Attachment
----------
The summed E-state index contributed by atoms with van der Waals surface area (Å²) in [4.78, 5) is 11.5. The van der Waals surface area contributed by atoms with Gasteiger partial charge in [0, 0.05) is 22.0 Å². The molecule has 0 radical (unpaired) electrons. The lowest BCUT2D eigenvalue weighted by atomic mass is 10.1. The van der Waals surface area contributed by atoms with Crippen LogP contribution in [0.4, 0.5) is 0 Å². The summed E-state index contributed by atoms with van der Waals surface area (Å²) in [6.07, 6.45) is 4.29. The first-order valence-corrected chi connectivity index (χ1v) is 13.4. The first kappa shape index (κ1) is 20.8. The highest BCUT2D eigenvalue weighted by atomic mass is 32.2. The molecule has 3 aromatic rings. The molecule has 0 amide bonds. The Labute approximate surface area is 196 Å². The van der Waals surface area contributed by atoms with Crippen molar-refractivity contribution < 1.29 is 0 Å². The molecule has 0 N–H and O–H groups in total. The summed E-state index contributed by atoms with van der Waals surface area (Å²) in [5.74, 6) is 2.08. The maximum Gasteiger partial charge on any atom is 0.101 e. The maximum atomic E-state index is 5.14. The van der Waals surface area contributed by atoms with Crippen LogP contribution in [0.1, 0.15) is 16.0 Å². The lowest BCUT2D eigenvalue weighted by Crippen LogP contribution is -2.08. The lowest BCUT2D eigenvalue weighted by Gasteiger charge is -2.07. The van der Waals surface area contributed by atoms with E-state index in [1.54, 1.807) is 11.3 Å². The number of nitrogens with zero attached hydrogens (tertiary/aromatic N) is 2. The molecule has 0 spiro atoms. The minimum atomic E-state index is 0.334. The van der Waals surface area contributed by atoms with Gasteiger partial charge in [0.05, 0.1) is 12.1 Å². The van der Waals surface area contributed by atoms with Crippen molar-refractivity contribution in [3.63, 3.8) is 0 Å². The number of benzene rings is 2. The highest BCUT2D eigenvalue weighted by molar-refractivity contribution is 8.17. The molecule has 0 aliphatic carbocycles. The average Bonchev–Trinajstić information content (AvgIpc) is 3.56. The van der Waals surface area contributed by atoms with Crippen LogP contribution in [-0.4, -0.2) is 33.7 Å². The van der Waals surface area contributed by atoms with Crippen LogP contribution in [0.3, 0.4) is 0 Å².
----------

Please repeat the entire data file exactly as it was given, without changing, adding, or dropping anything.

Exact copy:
The summed E-state index contributed by atoms with van der Waals surface area (Å²) in [4.78, 5) is 11.5. The van der Waals surface area contributed by atoms with Gasteiger partial charge in [0, 0.05) is 22.0 Å². The molecule has 0 radical (unpaired) electrons. The lowest BCUT2D eigenvalue weighted by atomic mass is 10.1. The van der Waals surface area contributed by atoms with Crippen LogP contribution in [0.4, 0.5) is 0 Å². The summed E-state index contributed by atoms with van der Waals surface area (Å²) in [6.07, 6.45) is 4.29. The first-order valence-corrected chi connectivity index (χ1v) is 13.4. The first kappa shape index (κ1) is 20.8. The highest BCUT2D eigenvalue weighted by atomic mass is 32.2. The molecule has 3 aromatic rings. The molecule has 0 amide bonds. The Labute approximate surface area is 196 Å². The van der Waals surface area contributed by atoms with Crippen molar-refractivity contribution < 1.29 is 0 Å². The molecule has 0 N–H and O–H groups in total. The summed E-state index contributed by atoms with van der Waals surface area (Å²) in [5.74, 6) is 2.08. The maximum Gasteiger partial charge on any atom is 0.101 e. The maximum atomic E-state index is 5.14. The van der Waals surface area contributed by atoms with Crippen LogP contribution in [0.1, 0.15) is 16.0 Å². The lowest BCUT2D eigenvalue weighted by Crippen LogP contribution is -2.08. The lowest BCUT2D eigenvalue weighted by Gasteiger charge is -2.07. The van der Waals surface area contributed by atoms with E-state index in [1.54, 1.807) is 11.3 Å². The number of nitrogens with zero attached hydrogens (tertiary/aromatic N) is 2. The molecule has 0 spiro atoms. The minimum atomic E-state index is 0.334. The van der Waals surface area contributed by atoms with Gasteiger partial charge in [0.05, 0.1) is 12.1 Å². The van der Waals surface area contributed by atoms with Crippen molar-refractivity contribution in [3.63, 3.8) is 0 Å². The number of benzene rings is 2. The highest BCUT2D eigenvalue weighted by molar-refractivity contribution is 8.17. The molecule has 0 aliphatic carbocycles. The average Bonchev–Trinajstić information content (AvgIpc) is 3.56. The van der Waals surface area contributed by atoms with Crippen LogP contribution in [-0.4, -0.2) is 33.7 Å². The van der Waals surface area contributed by atoms with Crippen LogP contribution in [0.3, 0.4) is 0 Å².